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Revised SCoVE program offered to students seeking remote learning for next school year

In order to give students more learning options, Stanly County Schools has revamped its virtual schooling program, known as SCoVE (Stanly County Virtual Education), for the upcoming school year.

The program was originally created two years ago to support the county’s rising homeschool population. SCoVE supplemented what homeschools were teaching by allowing students to take SCS classes (virtual, in-person or a mixture of both) that interested them. With more students taking classes at the brick-and-mortar middle and high schools, the average daily attendance increased, thus providing more funding for the school system.

Unfortunately, the program has never gained much traction, with no more than 50 students enrolled at one time, said Dr. Amy Blake-Lewis, assistant superintendent of curriculum and instruction.

With SCoVE already being an established entity (it’s viewed as another school in the county), SCS decided to retrofit the program going forward to make it the long-term virtual option for students. Any students in the county, whether they are homeschooled and already in the program or enrolled with the school system, can be part of the revamped SCoVE program.

“There’s always going to be now a population of parents who will probably expect a virtual option,” Blake-Lewis said, adding that creating one virtual school is an easier task than offering virtual options at every school across the district. “If we can bring that into one site and manage our virtual services through one site, I think it will increase the quality of instruction and alleviate a lot of the stress on our traditional brick-and-mortar schools.”

The Stanly County Board of Education is fully aware of the revised program, as it was discussed in detail during the board’s retreat a few weeks ago.

Beginning March 8, students and their families can apply to be part of the updated SCoVE program, which will begin in August. The application process will include a narrative component where students will have to explain why SCoVE is the best educational option for them and a letter of recommendation from a teacher, assessing the students’ abilities, especially when it comes to online learning. Students and their families will have one month to apply for the program.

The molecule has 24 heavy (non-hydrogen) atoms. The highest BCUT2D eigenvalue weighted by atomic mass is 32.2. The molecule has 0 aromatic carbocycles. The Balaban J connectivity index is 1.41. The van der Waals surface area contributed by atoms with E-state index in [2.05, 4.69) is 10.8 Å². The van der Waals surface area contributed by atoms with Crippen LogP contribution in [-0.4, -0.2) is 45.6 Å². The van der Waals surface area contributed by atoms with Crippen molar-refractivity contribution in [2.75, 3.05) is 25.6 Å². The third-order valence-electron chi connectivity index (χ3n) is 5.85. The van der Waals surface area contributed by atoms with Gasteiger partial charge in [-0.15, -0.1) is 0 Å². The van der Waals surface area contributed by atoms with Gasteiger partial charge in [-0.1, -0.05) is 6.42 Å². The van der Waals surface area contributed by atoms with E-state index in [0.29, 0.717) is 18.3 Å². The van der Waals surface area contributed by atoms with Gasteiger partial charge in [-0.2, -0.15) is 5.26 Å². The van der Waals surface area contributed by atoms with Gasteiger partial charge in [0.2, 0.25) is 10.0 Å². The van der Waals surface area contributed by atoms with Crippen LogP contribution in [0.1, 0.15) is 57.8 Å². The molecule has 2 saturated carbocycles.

SCoVE will function as an online K-12 school, but enrollment will be capped for each grade level, for a total of roughly 470 students. During the 2021-2022 school year, there will be:

  • One class of 20 students per K-5 grade level for a total of 120 students;
  • Two classes of 25 students per 6-8 grade level for a total of 150 students;
  • Two classes of 25 students per 9-12 grade level for a total of 200 students.

SCoVE will not function as a dual enrollment program. Students wanting to enroll in the virtual education will not be allowed to take classes from any other school.

While an outside vendor called Edgenuity provided much of the online instruction and teachers for the program, Blake-Lewis said that with the revised SCoVE, “this will all be taught by Stanly County Schools teaching staff.”

The project number of teachers needed in K-12 is 20 and they will be strictly remote teachers, Blake-Lewis said, so they won’t have to worry about in-person teaching. The application process is open for any educators who want to teach remotely next year as part of the program.

Blake-Lewis said the school system is also still looking for a principal for the virtual school, as previous SCoVE director Nancy Hatley is now SCS’s new director of federal programs and grants.

“We’re wanting to start in a manageable way and make sure we do it right and that our services are offered at that high level of quality that I expect and that our parents have come to expect from Stanly County Schools,” Blake-Lewis said.

Students enrolled in SCoVE will receive the same high-quality education as their in-person peers, she said.

“At the end of the day, they’re going to be receiving a Stanly County Schools diploma… and our name is on that and we want to make sure the quality is there,” Blake-Lewis said.

Families can access the application on the school system’s website. It will also be posted on SCS’s Facebook page.

About Chris Miller

Chris Miller has been with the SNAP since January 2019. He is a graduate of NC State and received his Master's in Journalism from the University of Maryland. He previously wrote for the Capital News Service in Annapolis, where many of his stories on immigration and culture were published in national papers via the AP wire.

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